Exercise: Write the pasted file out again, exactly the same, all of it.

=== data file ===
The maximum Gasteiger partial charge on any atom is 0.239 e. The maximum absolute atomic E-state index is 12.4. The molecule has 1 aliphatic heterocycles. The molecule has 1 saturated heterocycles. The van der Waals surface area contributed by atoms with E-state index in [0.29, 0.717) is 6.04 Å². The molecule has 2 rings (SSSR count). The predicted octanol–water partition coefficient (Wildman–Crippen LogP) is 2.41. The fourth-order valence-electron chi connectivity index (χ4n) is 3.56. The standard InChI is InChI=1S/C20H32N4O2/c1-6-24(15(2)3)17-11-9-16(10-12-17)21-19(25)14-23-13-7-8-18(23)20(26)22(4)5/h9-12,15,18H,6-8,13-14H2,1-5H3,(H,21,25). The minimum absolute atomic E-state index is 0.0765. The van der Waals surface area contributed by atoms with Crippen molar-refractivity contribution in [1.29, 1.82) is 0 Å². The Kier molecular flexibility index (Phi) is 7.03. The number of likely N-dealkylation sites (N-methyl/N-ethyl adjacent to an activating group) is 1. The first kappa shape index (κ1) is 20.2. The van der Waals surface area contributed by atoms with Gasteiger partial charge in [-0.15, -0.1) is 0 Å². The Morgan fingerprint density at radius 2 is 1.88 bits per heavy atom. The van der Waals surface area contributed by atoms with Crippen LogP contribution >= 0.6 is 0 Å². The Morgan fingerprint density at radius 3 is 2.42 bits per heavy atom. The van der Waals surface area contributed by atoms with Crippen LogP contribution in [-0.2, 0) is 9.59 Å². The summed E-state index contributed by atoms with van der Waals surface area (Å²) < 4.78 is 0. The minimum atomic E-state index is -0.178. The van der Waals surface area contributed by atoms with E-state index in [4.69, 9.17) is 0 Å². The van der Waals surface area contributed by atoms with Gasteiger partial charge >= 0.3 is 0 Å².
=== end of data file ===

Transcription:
The maximum Gasteiger partial charge on any atom is 0.239 e. The maximum absolute atomic E-state index is 12.4. The molecule has 1 aliphatic heterocycles. The molecule has 1 saturated heterocycles. The van der Waals surface area contributed by atoms with E-state index in [0.29, 0.717) is 6.04 Å². The molecule has 2 rings (SSSR count). The predicted octanol–water partition coefficient (Wildman–Crippen LogP) is 2.41. The fourth-order valence-electron chi connectivity index (χ4n) is 3.56. The standard InChI is InChI=1S/C20H32N4O2/c1-6-24(15(2)3)17-11-9-16(10-12-17)21-19(25)14-23-13-7-8-18(23)20(26)22(4)5/h9-12,15,18H,6-8,13-14H2,1-5H3,(H,21,25). The minimum absolute atomic E-state index is 0.0765. The van der Waals surface area contributed by atoms with Crippen molar-refractivity contribution in [1.29, 1.82) is 0 Å². The Kier molecular flexibility index (Phi) is 7.03. The number of likely N-dealkylation sites (N-methyl/N-ethyl adjacent to an activating group) is 1. The first kappa shape index (κ1) is 20.2. The van der Waals surface area contributed by atoms with Gasteiger partial charge in [-0.15, -0.1) is 0 Å². The Morgan fingerprint density at radius 2 is 1.88 bits per heavy atom. The van der Waals surface area contributed by atoms with Crippen LogP contribution >= 0.6 is 0 Å². The Morgan fingerprint density at radius 3 is 2.42 bits per heavy atom. The van der Waals surface area contributed by atoms with Crippen LogP contribution in [-0.2, 0) is 9.59 Å². The summed E-state index contributed by atoms with van der Waals surface area (Å²) < 4.78 is 0. The minimum atomic E-state index is -0.178. The van der Waals surface area contributed by atoms with E-state index in [4.69, 9.17) is 0 Å². The van der Waals surface area contributed by atoms with Gasteiger partial charge >= 0.3 is 0 Å².